I demasted once with a hobie 18 shroud pin popped out should have checked before I left at least have it taped up.In the middle of the Ottawa river which is 1 mile across at this point .Shroud let loose on the leeward side kept sailing till I literally hit shore and the mast just fell in the water no harm done bundled up my mast and lines and called my club for a tow .This was the lucky version ,yours not so much. Good luck with the repairs.
With bigger boats, I find corroded stainless chainplates a lot. It is not surprising that it is corroded inside. Stainless doesn't like sitting water. Why it's very important to have caulk around the top of all the tangs.
Prindle 18-2 Mod "FrankenKitty"
Tornado Classic "Fast Furniture"
Prindle 19 "Mr. Wiggly" - gone
Nacra 5.8 "De ja vu"
Tornadoes (Reg White)
i have had 2 chain plates fail
both identical to yours
the corrosion is just in the hull/epoxy - as scott said - common place for this
the lack of oxygen in that location is the cause and well documented
here are the images of my front tangs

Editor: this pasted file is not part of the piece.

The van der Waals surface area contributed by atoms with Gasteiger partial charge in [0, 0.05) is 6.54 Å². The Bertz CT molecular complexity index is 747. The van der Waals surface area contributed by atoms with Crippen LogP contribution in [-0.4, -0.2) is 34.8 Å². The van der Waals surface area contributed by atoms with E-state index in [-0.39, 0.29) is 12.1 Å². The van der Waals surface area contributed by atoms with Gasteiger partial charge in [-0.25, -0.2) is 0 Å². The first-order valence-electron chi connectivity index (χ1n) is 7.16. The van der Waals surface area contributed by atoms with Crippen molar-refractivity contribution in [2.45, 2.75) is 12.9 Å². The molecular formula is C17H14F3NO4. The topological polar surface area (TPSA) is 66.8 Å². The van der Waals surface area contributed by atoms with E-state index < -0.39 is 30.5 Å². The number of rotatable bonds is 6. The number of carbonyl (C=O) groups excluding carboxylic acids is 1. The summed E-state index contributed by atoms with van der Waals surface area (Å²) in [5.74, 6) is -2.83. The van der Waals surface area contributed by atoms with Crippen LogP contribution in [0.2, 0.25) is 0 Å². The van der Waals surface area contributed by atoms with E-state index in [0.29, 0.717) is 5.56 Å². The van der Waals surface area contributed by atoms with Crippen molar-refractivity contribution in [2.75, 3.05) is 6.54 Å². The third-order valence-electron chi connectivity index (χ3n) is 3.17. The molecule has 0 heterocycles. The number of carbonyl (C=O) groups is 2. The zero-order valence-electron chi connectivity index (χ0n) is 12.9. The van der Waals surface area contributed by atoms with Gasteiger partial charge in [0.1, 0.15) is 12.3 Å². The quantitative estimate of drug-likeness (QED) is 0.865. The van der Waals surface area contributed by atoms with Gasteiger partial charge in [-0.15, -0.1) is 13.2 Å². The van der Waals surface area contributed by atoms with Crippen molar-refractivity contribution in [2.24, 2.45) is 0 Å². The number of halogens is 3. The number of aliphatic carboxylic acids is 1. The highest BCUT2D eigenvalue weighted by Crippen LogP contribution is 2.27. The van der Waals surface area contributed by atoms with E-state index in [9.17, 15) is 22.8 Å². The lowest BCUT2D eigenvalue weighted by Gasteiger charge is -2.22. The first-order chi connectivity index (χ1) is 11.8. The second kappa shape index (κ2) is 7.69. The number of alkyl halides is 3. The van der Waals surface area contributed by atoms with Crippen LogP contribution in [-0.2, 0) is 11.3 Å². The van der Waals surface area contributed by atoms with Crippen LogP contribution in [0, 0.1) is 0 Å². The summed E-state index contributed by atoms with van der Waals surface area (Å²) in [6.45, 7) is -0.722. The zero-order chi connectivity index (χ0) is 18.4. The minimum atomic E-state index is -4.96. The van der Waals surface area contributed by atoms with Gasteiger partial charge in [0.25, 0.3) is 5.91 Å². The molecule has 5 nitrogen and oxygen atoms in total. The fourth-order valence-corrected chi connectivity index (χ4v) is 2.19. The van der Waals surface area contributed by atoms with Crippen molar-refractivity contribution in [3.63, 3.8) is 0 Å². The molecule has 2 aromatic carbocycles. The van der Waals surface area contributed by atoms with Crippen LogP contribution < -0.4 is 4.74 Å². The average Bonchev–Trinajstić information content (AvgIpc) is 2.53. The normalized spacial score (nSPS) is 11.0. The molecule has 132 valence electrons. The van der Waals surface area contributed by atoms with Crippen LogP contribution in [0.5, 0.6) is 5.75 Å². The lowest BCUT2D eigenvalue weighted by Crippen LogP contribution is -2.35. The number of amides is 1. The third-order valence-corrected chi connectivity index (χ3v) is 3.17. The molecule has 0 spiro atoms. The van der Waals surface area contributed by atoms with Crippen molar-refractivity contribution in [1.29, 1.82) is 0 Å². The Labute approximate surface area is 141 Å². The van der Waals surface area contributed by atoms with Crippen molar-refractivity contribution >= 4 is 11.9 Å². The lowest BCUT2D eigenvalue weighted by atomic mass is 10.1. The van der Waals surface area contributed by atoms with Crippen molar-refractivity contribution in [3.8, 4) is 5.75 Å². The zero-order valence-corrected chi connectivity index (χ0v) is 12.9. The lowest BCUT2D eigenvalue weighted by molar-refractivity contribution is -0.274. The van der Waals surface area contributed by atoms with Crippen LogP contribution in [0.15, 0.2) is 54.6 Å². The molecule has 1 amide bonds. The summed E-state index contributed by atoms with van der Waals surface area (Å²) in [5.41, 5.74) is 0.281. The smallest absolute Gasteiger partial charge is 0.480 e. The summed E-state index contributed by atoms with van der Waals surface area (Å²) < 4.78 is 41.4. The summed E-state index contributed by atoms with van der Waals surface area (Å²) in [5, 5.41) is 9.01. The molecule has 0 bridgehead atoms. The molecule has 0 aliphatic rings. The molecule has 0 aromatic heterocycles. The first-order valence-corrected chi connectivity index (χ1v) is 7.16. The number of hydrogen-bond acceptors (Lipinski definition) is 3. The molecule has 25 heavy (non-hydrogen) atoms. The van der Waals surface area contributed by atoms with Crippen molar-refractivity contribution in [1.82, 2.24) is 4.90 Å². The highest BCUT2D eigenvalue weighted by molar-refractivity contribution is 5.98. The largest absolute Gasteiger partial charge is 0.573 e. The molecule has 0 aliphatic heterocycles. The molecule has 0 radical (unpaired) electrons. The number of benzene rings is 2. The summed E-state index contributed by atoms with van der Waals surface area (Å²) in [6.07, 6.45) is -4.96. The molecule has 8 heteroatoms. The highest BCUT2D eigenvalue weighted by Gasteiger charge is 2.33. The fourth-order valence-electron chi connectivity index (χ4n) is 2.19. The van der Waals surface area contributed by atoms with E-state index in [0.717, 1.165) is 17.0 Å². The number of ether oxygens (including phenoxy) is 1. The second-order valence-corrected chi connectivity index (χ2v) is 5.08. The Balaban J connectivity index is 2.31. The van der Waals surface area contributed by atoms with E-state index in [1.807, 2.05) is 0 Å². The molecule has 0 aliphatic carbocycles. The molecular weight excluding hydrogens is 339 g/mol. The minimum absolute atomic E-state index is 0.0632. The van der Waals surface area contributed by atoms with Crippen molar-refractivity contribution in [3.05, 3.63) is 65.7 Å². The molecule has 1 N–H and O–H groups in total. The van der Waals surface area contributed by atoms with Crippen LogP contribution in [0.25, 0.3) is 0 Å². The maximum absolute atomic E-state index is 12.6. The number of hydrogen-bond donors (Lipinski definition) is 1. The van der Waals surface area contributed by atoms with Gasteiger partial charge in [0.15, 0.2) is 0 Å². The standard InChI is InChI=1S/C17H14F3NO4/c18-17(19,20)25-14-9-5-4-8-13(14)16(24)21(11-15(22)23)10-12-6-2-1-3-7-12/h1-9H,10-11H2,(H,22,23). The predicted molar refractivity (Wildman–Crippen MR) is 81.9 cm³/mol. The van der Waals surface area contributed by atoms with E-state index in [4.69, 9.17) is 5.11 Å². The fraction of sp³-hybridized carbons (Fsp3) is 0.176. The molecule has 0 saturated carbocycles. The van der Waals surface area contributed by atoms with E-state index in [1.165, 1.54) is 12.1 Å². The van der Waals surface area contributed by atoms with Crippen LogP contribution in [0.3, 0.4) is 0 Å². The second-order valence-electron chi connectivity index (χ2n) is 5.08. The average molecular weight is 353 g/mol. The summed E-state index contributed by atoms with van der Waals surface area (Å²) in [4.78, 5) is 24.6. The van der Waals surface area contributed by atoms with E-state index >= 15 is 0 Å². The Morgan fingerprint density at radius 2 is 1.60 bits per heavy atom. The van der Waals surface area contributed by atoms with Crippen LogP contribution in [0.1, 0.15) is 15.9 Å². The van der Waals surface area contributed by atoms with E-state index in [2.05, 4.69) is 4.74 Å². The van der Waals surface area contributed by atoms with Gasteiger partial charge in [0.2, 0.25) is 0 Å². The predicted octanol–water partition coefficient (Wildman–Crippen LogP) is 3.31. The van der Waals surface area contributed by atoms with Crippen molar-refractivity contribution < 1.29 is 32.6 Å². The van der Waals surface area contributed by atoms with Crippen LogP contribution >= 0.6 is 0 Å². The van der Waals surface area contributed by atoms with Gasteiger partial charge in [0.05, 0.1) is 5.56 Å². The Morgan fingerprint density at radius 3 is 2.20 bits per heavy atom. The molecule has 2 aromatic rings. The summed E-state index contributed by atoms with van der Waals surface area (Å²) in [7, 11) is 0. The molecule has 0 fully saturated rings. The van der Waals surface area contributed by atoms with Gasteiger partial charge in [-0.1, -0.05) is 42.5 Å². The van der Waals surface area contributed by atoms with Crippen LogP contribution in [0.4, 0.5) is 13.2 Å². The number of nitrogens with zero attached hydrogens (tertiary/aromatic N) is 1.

I repaired the bow tangs too. Unfortunately I have no pictures because I wasn't there during the process. Some details:
- The old tang wasn't removed, just the tip was cut from outside with a cutting disc. The rest of the tang was laminated inside the hull, it looked solid and didn't make sense to remove it as I though initially.
- The new piece was made with two metal strips soldered together, and laminated over the fiber covering the old one (quite thick, you coudn't tell where the old one was). The fibre surface was worked out first to fit the new metal piece.
- Before looking inside the hulls I was concerned about their strength to hold the mast load. But I saw that the fibreglass is very thick at that area, especially at the upper edge that will hold the horizontal part of the metal piece.
- It wasn't necessary to remove the hull covers completely, just about 60 cm or so, which could be bent up and tied from the tip to the front beam to keep them open.